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Erectile dysfunction and lifestyle

Clinical bottom line

The only modifiable risk factor for erectile dysfunction is having a BMI over 30.


R Shiri et al. Effect of life-style factors on incidence of erectile dysfunction. International Journal of Impotence Research 2004 16: 389-394.


Erectile dysfunction is common, affecting a significant proportion of older men, and it increases with older age. There is little known about lifestyle factors and erectile dysfunction, although losing weight helps about a quarter of younger men with a mean weight of 100 kg or more.


The population for this study was 3,152 men born in 1924, 1934, or 1944 living ain Tampere, Finland, in 1994. They were asked a series of questions in 1994, and five years later, by means of a mailed questionnaire, which had questions about erectile function. Erectile dysfunction had predetermined criteria, basically the inability to achieve or maintain an erection sufficient for satisfactory sexual function. Incidence was calculated by dividing the number of new cases between surveys by the number of person years of follow up.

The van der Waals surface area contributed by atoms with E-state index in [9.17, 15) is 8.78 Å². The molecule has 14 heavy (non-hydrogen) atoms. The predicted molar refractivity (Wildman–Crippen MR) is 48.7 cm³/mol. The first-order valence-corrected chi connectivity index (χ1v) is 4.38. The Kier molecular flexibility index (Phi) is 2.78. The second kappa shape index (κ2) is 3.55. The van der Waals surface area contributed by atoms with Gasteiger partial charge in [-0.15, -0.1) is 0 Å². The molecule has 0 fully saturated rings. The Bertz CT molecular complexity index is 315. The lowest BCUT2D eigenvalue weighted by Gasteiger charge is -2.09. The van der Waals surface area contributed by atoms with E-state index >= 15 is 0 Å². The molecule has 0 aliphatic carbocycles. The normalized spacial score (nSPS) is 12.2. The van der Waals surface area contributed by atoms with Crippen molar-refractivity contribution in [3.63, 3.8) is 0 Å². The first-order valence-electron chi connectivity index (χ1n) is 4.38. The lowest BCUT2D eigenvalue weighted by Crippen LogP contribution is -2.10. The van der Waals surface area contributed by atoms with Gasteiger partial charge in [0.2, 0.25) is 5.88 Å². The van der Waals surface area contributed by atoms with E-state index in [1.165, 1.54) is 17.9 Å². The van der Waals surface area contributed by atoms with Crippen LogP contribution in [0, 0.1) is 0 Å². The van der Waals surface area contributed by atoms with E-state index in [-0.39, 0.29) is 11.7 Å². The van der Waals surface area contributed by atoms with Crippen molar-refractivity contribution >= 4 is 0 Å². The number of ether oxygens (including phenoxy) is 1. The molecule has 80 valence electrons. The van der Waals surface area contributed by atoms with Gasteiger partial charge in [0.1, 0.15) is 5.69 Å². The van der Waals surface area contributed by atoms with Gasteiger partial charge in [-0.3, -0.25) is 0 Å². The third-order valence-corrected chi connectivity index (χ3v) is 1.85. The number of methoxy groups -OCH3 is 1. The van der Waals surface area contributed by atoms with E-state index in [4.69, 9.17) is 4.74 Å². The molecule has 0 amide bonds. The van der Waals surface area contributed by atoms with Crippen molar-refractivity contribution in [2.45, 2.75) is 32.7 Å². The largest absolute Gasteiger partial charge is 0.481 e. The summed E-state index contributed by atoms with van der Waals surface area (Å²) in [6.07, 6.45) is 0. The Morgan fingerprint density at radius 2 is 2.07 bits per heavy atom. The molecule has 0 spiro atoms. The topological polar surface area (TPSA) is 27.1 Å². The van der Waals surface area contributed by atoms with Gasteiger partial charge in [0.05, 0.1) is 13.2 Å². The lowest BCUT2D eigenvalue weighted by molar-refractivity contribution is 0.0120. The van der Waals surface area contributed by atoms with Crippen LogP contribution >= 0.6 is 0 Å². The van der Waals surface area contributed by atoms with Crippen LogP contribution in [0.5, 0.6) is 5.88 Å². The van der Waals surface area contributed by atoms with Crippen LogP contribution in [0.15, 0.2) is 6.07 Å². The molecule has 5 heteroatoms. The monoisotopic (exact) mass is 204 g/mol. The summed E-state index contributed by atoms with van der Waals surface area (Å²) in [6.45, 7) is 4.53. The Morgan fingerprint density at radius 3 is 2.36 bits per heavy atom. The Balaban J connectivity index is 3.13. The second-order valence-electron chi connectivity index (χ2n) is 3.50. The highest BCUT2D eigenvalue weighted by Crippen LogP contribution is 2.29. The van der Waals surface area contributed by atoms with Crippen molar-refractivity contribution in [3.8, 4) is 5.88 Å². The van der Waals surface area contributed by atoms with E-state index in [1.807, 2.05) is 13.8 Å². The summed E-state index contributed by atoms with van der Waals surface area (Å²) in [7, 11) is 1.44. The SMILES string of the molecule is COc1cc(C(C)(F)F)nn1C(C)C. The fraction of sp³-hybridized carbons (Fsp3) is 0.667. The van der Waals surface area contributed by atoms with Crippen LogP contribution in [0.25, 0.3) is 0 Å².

There were 1130 men free of erectile dysfunction in 1994, half 50 years old, 37% 60 years old, and 13% 70 years old. Most were married or living with a partner. A fifth were current smokers, and 17% had a body mass index of 30 or more.

The incidence of erectile dysfunction increased with age, and doubled for each decade (Figure 1). Erectile dysfunction was not related to marital status, smoking alcohol, or coffee intake, but was related to being overweight with a BMI of above 30 (Figure 2).

Figure 1: Annual incidence of erectile dysfunction according to age

Figure 2: Annual incidence of erectile dysfunction according to BMI


Age is something we can do nothing about. Not getting overweight is controllable, ands this observational study is in accord with a randomised trial showing that losing weight improves erectile function.

There is relatively little known about risk factors for erectile dysfunction. One other study from Boston [1], which as well as finding that obesity was a risk factor, confirming the results from Finland, also found that sedentary behavious was also a risk factor.